Walk, Talk and Act like your internal customers: Product Engineering
In my previous role at Nielsen, Clay Carter and Sam Neely did a phenomenal job of organizing the Product Security function into what closely resembles an engineering function. Product Managers oversaw services built internally and off the shelf. These services go through release planning, sprints and some use CI/CD pipelines.
Beyond the day-to-day service delivery activities, an internal customer advisory board was stood up that communicated new release information, shared the roadmap and discussed tough issues that created friction between security and engineering.
Now in my current role, I see several of our clients already operating this way or headed quickly in this direction.
Adopt the process
To become an engineering function, you need to act like one. Adopt the best practices from modern software engineering so you refactor your security team’s processes and culture to mimic that of your engineering teams.
- Adopt Agile & DevOps to organize your work and create consistent feedback loops
- Conduct release planning. Ideally with your engineering counterparts. Make service roadmaps available to your stakeholder community.
- Deliver in sprints. Track Burndown, Velocity, Escaped defects.
- Ensure that the Security’s SDLC, Security Tooling and CI/CD pipelines are identical to the experience of their counterparts in Product Engineering. No shortcuts – it has to be the same.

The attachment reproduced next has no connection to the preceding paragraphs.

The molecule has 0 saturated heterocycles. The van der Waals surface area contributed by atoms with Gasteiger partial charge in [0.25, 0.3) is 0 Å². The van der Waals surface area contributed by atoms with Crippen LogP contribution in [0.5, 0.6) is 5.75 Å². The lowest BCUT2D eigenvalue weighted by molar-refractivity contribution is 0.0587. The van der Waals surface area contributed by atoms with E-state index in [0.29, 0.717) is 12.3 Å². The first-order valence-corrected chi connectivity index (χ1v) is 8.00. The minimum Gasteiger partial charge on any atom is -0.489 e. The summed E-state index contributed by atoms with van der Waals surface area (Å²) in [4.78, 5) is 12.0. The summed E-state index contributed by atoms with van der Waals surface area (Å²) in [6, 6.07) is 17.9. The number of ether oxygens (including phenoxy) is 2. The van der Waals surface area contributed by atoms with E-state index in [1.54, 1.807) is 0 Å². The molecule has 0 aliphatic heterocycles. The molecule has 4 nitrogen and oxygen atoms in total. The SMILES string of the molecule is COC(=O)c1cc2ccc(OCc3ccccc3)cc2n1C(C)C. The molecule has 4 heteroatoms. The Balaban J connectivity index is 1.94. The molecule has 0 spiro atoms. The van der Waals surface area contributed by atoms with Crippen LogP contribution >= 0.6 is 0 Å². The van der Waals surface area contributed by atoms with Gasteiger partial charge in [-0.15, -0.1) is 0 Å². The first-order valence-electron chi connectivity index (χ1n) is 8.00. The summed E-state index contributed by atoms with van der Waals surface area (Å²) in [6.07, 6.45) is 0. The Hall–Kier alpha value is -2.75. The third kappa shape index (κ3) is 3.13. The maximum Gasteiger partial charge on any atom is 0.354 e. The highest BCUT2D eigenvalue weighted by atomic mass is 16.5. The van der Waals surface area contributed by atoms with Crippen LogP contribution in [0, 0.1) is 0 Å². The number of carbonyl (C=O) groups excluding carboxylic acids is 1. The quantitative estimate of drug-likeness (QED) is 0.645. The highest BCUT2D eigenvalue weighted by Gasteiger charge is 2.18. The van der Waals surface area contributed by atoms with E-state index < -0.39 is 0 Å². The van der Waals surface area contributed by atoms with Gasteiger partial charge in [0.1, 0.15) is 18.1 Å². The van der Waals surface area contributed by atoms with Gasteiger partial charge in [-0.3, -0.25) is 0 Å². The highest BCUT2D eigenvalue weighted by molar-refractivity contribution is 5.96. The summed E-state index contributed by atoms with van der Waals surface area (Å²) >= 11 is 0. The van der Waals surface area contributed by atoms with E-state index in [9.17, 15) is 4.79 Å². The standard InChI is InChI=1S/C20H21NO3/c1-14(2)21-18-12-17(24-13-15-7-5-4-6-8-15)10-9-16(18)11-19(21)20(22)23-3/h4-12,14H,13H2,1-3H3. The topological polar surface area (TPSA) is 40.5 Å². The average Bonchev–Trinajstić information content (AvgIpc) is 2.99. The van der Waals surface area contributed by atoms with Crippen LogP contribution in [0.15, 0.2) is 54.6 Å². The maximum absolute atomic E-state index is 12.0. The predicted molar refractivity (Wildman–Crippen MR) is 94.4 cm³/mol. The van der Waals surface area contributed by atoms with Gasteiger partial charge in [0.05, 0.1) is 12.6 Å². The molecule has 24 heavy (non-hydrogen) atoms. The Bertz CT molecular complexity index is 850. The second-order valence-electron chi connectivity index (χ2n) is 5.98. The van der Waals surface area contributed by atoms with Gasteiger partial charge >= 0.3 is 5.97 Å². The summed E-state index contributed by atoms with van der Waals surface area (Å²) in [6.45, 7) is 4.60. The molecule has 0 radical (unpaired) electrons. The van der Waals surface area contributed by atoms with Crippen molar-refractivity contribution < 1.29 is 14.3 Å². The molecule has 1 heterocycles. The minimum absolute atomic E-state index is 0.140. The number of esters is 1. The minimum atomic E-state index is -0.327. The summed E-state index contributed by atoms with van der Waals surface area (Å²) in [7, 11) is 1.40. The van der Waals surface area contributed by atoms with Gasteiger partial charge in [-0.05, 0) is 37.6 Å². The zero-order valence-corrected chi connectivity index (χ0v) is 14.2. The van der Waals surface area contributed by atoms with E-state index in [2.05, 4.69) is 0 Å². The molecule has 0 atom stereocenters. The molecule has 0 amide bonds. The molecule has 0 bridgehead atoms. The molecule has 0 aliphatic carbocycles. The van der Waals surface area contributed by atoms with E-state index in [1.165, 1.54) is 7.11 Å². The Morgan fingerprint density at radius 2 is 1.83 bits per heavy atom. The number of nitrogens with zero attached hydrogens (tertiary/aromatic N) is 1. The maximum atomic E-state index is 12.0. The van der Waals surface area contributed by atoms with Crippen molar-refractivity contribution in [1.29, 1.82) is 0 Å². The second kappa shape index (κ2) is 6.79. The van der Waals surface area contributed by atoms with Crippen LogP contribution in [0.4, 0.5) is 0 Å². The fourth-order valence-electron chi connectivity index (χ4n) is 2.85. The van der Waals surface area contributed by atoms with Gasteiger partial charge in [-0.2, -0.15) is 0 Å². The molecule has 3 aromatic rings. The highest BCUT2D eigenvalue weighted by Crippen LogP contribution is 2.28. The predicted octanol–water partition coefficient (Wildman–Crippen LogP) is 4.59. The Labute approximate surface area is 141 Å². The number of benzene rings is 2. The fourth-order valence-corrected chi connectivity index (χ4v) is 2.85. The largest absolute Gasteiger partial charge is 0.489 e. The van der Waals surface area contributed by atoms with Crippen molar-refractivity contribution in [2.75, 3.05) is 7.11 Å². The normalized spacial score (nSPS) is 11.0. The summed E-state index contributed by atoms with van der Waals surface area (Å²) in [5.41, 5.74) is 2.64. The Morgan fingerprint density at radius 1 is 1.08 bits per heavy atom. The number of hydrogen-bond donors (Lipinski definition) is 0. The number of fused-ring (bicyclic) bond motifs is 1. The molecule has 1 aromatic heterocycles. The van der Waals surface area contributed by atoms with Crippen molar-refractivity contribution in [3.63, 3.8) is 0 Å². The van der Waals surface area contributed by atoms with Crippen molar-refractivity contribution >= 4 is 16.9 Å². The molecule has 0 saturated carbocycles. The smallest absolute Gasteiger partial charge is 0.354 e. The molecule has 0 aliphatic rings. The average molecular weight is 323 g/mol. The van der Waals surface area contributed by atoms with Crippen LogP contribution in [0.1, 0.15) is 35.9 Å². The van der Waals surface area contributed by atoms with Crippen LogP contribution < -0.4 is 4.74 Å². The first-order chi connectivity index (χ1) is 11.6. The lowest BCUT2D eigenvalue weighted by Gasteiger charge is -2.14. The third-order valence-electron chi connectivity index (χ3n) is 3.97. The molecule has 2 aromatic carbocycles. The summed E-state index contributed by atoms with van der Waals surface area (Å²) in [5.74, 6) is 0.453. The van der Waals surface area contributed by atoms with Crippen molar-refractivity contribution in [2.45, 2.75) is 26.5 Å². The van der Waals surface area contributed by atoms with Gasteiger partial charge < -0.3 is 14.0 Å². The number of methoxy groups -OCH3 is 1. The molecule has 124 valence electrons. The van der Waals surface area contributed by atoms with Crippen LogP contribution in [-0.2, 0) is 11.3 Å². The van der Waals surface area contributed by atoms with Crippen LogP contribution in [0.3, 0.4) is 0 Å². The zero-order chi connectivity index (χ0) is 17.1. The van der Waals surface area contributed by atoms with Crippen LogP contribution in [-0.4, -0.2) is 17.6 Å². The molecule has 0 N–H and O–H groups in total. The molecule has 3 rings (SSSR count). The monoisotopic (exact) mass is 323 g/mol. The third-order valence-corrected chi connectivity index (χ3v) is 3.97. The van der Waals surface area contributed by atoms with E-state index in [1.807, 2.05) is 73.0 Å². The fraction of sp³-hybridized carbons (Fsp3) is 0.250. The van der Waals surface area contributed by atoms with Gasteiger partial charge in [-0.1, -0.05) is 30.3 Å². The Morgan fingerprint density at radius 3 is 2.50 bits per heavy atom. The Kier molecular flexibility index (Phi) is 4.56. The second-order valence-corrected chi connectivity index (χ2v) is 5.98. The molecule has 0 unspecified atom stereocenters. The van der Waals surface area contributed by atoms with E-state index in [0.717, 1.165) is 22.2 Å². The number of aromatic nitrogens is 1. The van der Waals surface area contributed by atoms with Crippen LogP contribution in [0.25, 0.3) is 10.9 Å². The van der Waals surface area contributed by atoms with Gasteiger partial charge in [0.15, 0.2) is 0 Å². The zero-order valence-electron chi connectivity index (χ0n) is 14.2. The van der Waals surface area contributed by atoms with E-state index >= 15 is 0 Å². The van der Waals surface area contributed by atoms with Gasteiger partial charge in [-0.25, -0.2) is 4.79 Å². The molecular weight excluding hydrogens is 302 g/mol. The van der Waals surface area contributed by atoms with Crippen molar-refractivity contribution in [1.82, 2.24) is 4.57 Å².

- Consider hiring a talented scrum master without security experience. It’s amazing how seamless the transition can be with the right leaders.
- Implement an internal customer advisory board to increase trust and transparency and to create your bi-directional feedback loop.
- If you have a Security Champions program, they’re already bought in. They should participate but should be the only engineering representatives.
- Make sure your toughest detractors are offered to participate. I have often found that critics are right as much as they’re wrong. If they’re right, fix it. If they’re wrong, use an evidence based approach to bring them onboard.
- Meet regularly but only with a value-add agenda. Don’t waste anyone’s time. What needs to be communicated, what feedback is needed and what decisions need to be made?
- Track and show back progress.
This is post two in a series of articles by our CISO, Chris Hatter, discussing topics of relevance from his experience in the CISO chair. Part one, from last week, was the 1st installment of this discussion.